During an investigation in Las Vegas in 2017, an FBI agent from the agency’s New York office made what his lawyer described as a “terrible error” by wasting $13,500 of government funds to gamble at a casino while on duty.
Scott Carpenter, 40, pled guilty to a misdemeanor count of conversion of government funds in federal court in Las Vegas on Tuesday as part of a plea agreement that calls for a probationary term for the FBI agent.
According to prosecutors, Carpenter and three other Federal Bureau of Investigation agents allegedly flew to Las Vegas to conduct an undercover investigation from July 27 to July 31, 2017.
Immediately after completing the operation, Carpenter proceeded to a high stakes area at the casino, where he gambled with $13,500 of government funds to win $1,500 in blackjack.
“Scott made a bad mistake four years ago,” Fishman said. “He promptly accepted responsibility for his actions, informed his supervisors, got professional therapy for his alcoholism, and made plans to reimburse the FBI.” Judge Gloria Navarro of the United States District Court set his sentence on May 18.
In Tuesday’s court hearing, Arnold and Porter Kaye Scholer’s Paul Fishman and Mindy Gorin represented the FBI Agent. They took note of Carpenter’s issues at the time of the crime and his efforts to make amends.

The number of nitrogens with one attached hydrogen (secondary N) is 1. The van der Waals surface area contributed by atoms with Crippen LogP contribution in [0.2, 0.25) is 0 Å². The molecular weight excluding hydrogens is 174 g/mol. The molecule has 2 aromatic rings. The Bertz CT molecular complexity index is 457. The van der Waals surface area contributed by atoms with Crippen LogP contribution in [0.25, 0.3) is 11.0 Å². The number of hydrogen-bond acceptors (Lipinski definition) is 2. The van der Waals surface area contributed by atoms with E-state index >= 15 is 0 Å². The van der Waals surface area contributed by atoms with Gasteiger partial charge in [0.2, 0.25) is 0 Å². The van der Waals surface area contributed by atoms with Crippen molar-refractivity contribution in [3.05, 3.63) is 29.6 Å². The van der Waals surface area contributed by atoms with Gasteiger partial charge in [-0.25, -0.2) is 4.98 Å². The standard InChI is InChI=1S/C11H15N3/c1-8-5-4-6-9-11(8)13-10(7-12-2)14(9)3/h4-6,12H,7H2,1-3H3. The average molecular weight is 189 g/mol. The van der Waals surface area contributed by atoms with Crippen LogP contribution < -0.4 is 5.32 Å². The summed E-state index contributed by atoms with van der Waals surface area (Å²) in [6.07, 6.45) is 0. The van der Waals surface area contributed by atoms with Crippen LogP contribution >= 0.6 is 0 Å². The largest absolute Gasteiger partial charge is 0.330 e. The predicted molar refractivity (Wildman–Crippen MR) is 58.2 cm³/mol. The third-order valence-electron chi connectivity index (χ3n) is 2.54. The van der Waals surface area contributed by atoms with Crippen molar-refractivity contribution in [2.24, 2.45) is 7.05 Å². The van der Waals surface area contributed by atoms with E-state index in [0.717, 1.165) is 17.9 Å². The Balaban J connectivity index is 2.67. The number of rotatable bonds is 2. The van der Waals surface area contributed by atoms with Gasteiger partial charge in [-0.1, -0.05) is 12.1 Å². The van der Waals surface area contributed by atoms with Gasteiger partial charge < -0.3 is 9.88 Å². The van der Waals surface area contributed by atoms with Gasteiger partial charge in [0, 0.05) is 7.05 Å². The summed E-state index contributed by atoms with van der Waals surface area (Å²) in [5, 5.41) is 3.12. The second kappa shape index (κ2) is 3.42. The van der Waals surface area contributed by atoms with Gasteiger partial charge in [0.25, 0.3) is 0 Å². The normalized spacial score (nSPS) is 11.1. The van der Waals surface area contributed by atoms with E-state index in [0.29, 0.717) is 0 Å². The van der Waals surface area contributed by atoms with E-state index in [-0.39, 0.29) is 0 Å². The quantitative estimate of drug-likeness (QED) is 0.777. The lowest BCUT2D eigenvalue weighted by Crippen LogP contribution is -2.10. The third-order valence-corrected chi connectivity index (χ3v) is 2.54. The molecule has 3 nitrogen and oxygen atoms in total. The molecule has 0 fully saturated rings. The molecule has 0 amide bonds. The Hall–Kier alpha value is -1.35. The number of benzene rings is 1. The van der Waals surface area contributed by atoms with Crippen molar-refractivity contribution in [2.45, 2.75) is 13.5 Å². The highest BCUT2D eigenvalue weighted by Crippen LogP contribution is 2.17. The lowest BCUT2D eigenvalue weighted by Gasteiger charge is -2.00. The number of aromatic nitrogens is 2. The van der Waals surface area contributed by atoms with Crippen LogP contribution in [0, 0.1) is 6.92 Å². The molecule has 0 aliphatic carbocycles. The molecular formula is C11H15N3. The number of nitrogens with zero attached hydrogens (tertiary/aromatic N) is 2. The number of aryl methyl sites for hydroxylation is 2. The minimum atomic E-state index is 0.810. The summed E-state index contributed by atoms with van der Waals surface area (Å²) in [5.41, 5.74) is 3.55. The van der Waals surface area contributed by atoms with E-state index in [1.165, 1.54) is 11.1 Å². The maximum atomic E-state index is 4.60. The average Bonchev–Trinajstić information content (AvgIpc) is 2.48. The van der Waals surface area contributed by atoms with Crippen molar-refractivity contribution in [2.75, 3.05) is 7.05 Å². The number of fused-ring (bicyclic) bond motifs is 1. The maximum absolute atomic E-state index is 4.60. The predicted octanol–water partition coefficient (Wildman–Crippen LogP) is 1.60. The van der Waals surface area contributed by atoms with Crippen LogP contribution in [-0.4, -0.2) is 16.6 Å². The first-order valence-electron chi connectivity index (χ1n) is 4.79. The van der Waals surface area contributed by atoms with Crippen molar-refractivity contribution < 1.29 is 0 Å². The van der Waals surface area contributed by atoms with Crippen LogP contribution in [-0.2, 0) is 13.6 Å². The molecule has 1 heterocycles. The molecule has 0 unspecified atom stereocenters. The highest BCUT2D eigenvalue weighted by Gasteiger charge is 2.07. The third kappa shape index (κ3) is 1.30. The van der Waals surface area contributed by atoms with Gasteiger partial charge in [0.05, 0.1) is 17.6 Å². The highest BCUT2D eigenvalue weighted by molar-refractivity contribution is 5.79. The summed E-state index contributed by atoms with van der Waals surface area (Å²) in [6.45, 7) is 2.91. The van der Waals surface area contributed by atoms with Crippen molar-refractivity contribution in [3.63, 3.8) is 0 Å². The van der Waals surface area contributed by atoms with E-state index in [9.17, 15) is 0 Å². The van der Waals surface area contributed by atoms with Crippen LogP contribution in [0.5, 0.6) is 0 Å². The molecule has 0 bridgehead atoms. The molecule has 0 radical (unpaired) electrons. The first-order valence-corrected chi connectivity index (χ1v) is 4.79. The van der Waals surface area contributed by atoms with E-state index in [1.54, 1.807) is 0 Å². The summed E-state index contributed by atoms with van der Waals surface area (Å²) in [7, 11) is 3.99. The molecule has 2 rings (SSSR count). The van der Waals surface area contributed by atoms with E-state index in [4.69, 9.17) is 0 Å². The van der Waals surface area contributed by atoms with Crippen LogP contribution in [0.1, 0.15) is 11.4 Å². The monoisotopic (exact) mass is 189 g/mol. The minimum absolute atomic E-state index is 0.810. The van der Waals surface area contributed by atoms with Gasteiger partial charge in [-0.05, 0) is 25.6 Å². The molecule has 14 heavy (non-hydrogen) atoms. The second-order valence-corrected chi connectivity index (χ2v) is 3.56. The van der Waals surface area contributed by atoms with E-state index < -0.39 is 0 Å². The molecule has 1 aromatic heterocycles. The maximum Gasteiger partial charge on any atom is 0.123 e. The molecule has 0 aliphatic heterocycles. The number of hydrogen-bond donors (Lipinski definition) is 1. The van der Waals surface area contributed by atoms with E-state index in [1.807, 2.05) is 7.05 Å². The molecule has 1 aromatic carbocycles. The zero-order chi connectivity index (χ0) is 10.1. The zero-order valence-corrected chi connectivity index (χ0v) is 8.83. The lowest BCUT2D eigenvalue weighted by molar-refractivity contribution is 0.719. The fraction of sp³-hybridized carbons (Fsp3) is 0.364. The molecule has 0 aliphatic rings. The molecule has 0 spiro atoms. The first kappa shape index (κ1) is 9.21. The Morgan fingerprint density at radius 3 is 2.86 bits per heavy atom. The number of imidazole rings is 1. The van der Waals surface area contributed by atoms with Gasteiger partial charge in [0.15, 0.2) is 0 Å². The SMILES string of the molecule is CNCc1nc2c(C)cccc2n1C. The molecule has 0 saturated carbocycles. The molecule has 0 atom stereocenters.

Carpenter entered a guilty plea as part of a plea agreement. It proposes that the court sentences the FBI agent to probation rather than prison time. Prosecutors have urged this, according to Fishman, because of Carpenter’s “otherwise exceptional service” with the FBI and US Army.
Carpenter is far from the first individual to misappropriate funds to fuel a gambling addiction.
In a similar case in California, the court sentenced a Catholic nun to 366 days in jail for misappropriating more than $835,000 of school funds to support her gambling habit. She used the tuition money from St. James Catholic School in Torrance.
Furthermore, a 37-year-old man from the United Kingdom was sentenced to three years in jail by the court for looting more than £200,000 ($272,000) from a medical charity for gambling activities. Over 20 months, the London resident diverted funds from his non-profit company, the British Society of Echocardiography, and gambled with the money online.
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